|Publication number||US4141660 A|
|Application number||US 05/853,573|
|Publication date||Feb 27, 1979|
|Filing date||Nov 21, 1977|
|Priority date||Mar 19, 1975|
|Publication number||05853573, 853573, US 4141660 A, US 4141660A, US-A-4141660, US4141660 A, US4141660A|
|Inventors||Hans Bommersheim, Bernhard Hettich, Helmut Keller, Werner Moser, Klaus Tauchert|
|Original Assignee||Kienzle Apparate Gmbh|
|Export Citation||BiBTeX, EndNote, RefMan|
|Patent Citations (6), Non-Patent Citations (1), Referenced by (7), Classifications (10)|
|External Links: USPTO, USPTO Assignment, Espacenet|
This is a continuation, of application Ser. No. 666,231, filed Mar. 12, 1976 abandoned.
The present invention relates to a printer for a data-processing machine. More particularly this invention concerns such a printer useable in a data-processing machine having a single operator station and set up to print on form bands.
In such a machine the form band or bands are generally pulled out of a pile, printed on, and then loaded into another pile. These bands are usually formed as zig-zag pleated stacks so that at each end the form band can be formed into a neat pile of compact shape. Normally perforations are formed between the individual sheets, so that, if necessary, the printed result can be separated into handy pages.
A data-processing machine with single operator station can include any of the machines used for pre-data-processing operations, as for example billing, bookkeeping, finance-accounting and the like. Such machines are not used in conjunction with external memories or another computer. Thus, such a machine carries out all of its own operations, and is typically referred to as a bookkeeping machine, although it can be readily applied to many other types of tasks, for instance such machines can be used for statistical analysis, in scientific work for recording and analyzing results, for billing and preparing payrolls, for studying operating efficiency in a plant, or calculating profit and the like. Nevertheless such machines are relatively simple in their operation and are self-contained. The necessary types of operations can be programmed right into the machine.
As a rule with such machines the data being processed is continuously printed out. It can also be entered on magnetic cards, and indeed frequently both such permanent records are used. Usually the form band at least is printed right under the operator's eyes. To this end it must be drawn from a supply somewhere into a location easily viewable by the operator sitting at his input station and printed at this station. Thus the band must frequently follow a very circuituous path between the supply and the receptacle in which it eventually terminates. When the band runs out, it is necessary for a rather complicated threading operation to be carried out in order to feed new band in. Furthermore, the feed for the magnetic cards is frequently rather long so that in case one of the cards jams up in the machine, it is necessary to shut down the data-processing operation for the time it takes to clear the problem. With both such systems, form bands and magnetic cards, the longer path the item must follow the greater is the chance of mishap. Furthermore, the longer the feeding path the more drive rollers or the like are needed for the form band in order to hold it tight at the printing location and insure proper spacing between adjacent rows of printing.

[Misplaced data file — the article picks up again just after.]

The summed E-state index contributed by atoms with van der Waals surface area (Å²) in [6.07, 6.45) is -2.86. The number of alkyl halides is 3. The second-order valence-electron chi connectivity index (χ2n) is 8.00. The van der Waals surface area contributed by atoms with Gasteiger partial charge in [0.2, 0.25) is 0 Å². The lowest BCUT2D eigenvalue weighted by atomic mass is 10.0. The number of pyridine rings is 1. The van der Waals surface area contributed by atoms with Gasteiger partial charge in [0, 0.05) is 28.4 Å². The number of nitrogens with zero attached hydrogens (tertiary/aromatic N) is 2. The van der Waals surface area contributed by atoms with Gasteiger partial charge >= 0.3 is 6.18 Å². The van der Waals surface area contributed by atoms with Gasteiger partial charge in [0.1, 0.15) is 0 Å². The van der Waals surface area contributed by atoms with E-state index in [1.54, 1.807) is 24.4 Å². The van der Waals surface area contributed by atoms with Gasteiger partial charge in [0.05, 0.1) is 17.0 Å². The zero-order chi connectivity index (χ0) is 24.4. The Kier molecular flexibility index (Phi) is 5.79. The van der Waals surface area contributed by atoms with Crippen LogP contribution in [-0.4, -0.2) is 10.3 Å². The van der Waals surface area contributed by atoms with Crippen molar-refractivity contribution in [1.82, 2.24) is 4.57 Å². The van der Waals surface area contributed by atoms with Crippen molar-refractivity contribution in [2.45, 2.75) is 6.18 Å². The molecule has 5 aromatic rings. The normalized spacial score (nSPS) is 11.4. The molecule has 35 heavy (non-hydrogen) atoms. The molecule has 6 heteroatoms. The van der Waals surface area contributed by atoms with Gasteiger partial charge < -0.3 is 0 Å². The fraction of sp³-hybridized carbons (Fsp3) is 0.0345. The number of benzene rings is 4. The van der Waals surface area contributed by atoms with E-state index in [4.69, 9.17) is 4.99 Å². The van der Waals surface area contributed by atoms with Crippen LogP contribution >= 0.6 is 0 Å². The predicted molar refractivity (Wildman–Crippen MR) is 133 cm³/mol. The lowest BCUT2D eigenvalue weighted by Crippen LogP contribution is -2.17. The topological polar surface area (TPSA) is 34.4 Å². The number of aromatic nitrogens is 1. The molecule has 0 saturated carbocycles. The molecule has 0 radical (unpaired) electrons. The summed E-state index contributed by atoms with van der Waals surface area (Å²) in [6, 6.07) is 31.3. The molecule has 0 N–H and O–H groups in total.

It is known to have a system wherein the information is entered first on a so-called control screen. The operator can then verify if the entry is correct and if it is he can push an enter button which causes the machine to transfer this information from the control screen to the printed record. If an error is discovered it is corrected before the enter button is actuated. Thus, with such an arrangement it is not necessary continuously to oversee the printing operation. The only occasions for looking at the actual matter being printed are, for example, after a work break in order to ascertain just where the data-processing operation was stopped.
Even though such systems are known almost invariably the form band is passed through a circuituous path to the printer, and then away from the printer to the receptacle in which it is loaded after printing. Since the printer is almost invariably mounted at eye-level it is typically necessary to have the band run vertically at least in the eye-level printing location and then passed to the receptacle. Thus the form band must be bent back and forth through 180 degrees at least once, increasing the possibility of tearing this form and occasionally leading to separation at the inter-page perforations.
It is therefore an object of the present invention to provide an improved data-processing machine.
Another object is the provision of a printer which overcomes the above-given disadvantages.